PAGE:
I have a genuine fondness for a number of films, which if found out, would mean having my BFI membership card taken forcefully from me, ripped up and being permanently banished from that institute or any other cinema-related venue. Here is a small selection.....
On the surface (like there’s anything underneath) this has all the makings of your typical glossy, eighties Hollywood melodrama. It’s essentially a shallow morality tale about an equally shallow, materialistic bartender who comes to realise there’s more to life than the pursuit of money. So what is it about this film that I love? I don’t know where to start really. Maybe it’s Bryan Brown’s hilariously amoral performance as seasoned Aussie bartender and the Cruiser’s treacherous yet lovable mentor Doug Coughlin - always spouting his sage and cynical philosophising on life (“Coughlin's Law; anything else is always something better”). Maybe it’s the amazing choreographed cocktail-making sequences, set at one point, to a Cruise-initiated bar sing-a-long to ‘Addicted to Love’, or it could be the ridiculous romantic montage sequence in Jamaica during the middle act, which actually features Cruise and his leading lady, Elizabeth Shue, on white horses, galloping down the beach, resembling nothing more than an advert for the tourist board.
This has a dismal rating of 14% on Rotten Tomatoes and it swept the board at 1988’s Golden Raspberries, but I have to say, being harsh on a film like this is akin to chastising a young child for drawing on the wallpaper - it’s pointless because ultimately, it doesn’t know any better.
There was something about this film that really captured my imagination when I first caught it on video. I liked how it portrayed the mundane, suburban existence, where non-conformity is met with intrigue and prying neighbours. I saw it again recently and although it’s a very silly and light satire, it does have some funny moments and remains really watchable, thanks mainly to Tom Hanks and the director, Joe Dante. Dante’s career has never really reached the same heights as his peers but I was always quite fond of his films back then, particularly Explorers and Innerspace. I think they possess that Spielbergian sense of wonder, combined with a real B-movie sensibility.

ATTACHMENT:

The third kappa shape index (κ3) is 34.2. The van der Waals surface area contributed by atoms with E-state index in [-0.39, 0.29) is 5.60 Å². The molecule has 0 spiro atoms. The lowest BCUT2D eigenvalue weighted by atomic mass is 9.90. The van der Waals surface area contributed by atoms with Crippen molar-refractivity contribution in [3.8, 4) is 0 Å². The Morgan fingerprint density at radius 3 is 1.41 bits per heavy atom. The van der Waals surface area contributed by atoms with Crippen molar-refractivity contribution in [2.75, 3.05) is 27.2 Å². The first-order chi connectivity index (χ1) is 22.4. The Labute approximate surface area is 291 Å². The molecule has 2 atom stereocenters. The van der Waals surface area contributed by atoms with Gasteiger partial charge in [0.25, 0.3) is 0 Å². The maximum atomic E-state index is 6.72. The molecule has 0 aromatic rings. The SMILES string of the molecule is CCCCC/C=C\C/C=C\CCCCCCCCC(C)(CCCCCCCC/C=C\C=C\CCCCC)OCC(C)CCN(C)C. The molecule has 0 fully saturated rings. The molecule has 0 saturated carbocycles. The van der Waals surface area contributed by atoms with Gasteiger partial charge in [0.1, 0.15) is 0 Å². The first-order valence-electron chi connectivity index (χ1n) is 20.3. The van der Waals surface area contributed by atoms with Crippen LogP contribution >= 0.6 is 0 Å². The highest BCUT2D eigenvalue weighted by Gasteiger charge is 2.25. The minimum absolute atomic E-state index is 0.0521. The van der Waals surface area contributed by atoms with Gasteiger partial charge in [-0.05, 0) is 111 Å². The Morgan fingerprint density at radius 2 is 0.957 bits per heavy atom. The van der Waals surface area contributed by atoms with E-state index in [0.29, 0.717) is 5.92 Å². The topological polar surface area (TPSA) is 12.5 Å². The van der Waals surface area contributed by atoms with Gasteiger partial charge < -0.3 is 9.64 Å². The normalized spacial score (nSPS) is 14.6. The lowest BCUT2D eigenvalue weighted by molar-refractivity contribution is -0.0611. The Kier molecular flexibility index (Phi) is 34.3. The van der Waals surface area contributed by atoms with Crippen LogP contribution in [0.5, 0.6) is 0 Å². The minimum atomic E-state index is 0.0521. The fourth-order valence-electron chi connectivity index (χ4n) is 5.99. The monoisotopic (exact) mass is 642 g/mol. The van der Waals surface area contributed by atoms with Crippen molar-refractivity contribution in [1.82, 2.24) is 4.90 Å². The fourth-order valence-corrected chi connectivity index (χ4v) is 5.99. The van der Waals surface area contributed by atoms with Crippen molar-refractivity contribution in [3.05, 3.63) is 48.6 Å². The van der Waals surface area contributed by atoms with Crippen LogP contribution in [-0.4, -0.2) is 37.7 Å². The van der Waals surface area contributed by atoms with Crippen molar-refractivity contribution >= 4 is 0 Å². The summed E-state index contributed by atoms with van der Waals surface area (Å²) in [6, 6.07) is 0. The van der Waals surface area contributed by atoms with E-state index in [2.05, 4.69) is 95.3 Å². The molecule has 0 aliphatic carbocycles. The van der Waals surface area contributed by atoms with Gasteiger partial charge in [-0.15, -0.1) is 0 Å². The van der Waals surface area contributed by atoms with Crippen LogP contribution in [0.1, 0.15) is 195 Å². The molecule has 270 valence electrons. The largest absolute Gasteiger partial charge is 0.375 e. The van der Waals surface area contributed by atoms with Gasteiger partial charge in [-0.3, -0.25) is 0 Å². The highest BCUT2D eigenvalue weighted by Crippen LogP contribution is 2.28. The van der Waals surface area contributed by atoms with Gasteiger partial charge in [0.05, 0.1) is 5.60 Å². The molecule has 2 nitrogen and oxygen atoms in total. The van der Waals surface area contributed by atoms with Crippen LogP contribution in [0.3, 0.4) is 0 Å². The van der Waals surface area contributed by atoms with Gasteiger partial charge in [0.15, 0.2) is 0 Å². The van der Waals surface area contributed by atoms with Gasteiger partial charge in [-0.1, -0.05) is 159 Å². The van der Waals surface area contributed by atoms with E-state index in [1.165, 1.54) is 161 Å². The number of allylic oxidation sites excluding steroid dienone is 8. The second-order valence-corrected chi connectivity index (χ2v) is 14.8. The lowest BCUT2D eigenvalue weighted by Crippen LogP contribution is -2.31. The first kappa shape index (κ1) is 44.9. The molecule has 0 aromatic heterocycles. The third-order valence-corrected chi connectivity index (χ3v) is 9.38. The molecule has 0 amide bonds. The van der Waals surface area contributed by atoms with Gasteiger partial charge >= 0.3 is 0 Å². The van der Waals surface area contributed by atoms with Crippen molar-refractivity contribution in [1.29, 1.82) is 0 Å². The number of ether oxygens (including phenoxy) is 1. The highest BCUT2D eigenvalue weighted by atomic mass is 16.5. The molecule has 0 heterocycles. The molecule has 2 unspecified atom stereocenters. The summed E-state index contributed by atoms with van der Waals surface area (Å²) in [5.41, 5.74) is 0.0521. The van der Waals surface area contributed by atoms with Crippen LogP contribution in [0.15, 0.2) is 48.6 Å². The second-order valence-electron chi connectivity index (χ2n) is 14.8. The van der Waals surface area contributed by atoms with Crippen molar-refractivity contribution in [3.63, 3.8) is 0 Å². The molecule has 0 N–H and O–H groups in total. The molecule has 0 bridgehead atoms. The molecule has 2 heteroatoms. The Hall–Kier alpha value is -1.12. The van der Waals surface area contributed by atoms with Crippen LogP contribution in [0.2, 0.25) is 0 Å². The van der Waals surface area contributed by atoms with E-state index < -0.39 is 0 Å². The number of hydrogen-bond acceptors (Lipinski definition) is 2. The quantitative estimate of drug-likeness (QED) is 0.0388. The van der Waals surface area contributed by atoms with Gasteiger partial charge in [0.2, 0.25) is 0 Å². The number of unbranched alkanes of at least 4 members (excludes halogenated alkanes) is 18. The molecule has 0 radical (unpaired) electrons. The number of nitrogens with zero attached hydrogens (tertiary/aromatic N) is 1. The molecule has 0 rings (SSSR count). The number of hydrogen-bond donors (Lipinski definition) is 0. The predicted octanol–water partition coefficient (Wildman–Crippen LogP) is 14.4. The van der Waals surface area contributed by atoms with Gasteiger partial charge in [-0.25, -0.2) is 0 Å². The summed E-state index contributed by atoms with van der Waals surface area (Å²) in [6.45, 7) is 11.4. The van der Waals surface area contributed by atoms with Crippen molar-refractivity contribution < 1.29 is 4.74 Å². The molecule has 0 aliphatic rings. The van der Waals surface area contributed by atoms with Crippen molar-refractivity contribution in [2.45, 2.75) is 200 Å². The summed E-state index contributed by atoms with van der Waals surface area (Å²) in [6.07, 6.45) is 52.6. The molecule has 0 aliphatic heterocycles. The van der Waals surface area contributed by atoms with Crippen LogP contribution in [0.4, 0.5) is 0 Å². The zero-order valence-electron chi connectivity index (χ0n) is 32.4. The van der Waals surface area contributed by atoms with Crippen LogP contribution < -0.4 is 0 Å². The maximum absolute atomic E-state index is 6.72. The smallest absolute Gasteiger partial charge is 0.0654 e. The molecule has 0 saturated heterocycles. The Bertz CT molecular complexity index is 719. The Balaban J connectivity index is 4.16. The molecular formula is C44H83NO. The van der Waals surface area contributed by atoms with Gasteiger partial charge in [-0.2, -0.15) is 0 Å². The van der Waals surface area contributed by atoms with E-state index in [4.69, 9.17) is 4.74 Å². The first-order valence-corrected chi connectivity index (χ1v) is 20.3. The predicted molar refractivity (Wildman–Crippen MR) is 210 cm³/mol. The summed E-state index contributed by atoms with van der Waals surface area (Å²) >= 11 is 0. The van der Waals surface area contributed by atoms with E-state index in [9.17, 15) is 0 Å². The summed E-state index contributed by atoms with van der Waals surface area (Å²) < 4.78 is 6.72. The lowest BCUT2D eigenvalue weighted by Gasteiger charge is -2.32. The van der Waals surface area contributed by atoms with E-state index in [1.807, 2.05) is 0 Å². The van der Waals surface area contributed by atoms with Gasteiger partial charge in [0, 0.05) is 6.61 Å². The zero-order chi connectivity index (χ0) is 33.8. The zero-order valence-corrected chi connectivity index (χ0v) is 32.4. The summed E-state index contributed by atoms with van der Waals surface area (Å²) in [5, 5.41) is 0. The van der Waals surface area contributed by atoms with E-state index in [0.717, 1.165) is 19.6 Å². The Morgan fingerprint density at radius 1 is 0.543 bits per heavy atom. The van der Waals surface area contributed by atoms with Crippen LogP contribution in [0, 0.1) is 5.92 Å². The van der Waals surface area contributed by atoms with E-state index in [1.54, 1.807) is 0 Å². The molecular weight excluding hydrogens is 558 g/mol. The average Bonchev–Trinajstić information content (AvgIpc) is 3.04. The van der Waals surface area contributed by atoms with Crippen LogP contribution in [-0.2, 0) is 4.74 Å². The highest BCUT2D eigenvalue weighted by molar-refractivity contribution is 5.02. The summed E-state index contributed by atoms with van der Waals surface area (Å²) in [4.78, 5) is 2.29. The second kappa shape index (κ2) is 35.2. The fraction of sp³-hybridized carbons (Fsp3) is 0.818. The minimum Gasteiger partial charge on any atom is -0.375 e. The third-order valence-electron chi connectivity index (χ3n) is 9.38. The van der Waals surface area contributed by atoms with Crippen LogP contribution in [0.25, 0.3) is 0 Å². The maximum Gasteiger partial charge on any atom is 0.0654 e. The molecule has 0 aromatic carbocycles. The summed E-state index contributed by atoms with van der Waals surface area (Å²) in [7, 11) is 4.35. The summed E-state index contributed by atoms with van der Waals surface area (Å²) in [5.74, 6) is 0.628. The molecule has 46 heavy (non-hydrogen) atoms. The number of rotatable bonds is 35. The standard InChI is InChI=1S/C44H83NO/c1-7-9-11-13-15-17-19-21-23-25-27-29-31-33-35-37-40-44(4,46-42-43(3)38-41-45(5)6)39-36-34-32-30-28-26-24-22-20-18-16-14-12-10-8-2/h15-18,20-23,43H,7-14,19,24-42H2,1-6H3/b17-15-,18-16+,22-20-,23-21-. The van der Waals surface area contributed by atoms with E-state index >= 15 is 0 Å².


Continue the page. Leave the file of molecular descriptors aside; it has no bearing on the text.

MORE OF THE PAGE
The Last Boy Scout
I remember when this was first released and the awful reception it got from the critics. They really seemed to be missing the point. It didn’t help that the star Bruce Willis, was coming off Hudson Hawk at the time (a film even I can’t bring myself to defend). This is a very funny deconstruction of the buddy cop films however - a genre which was incredibly popular around that time. The very fact that it’s writing by Shane Black, the guy behind the first Lethal Weapon, itself a landmark in the genre at the time, shows that he was well aware of what he was doing with the material. I was too young to see it this on the big screen, but when I finally got round to viewing it, I wasn’t disappointed. Although I make no excuses for my love of the likes of Cocktail, this film is crying out for reappraisal.
St Elmo’s Fire
“Take me where the future lies in St Elmo’s Fireee!” I still get goose bumps when I hear that rousing theme tune. Everything about this film is pure cheese. You’ve got bad hair, bad fashion, bad music (check out Rob Lowe’s Halloween-themed saxophone gig which encapsulates all of those in one scene) and cringe-worthy dialogue (“I’m obsessed thank you very much”).
This is the quintessential eighties bratpack ensemble drama, directed by the guy who went on to make (the markedly better, but equally of-it’s-time) The Lost Boys. Also, it’s worth noting the size of star Judd Nelson's nostrils – they’re the biggest I’ve ever seen, both in the movies and real-life. They’re double the size of any normal persons. It’s been a long while since I last watched this classic, but I could probably still recite most of the dialogue. Actually, there are some things that shouldn’t be shared...
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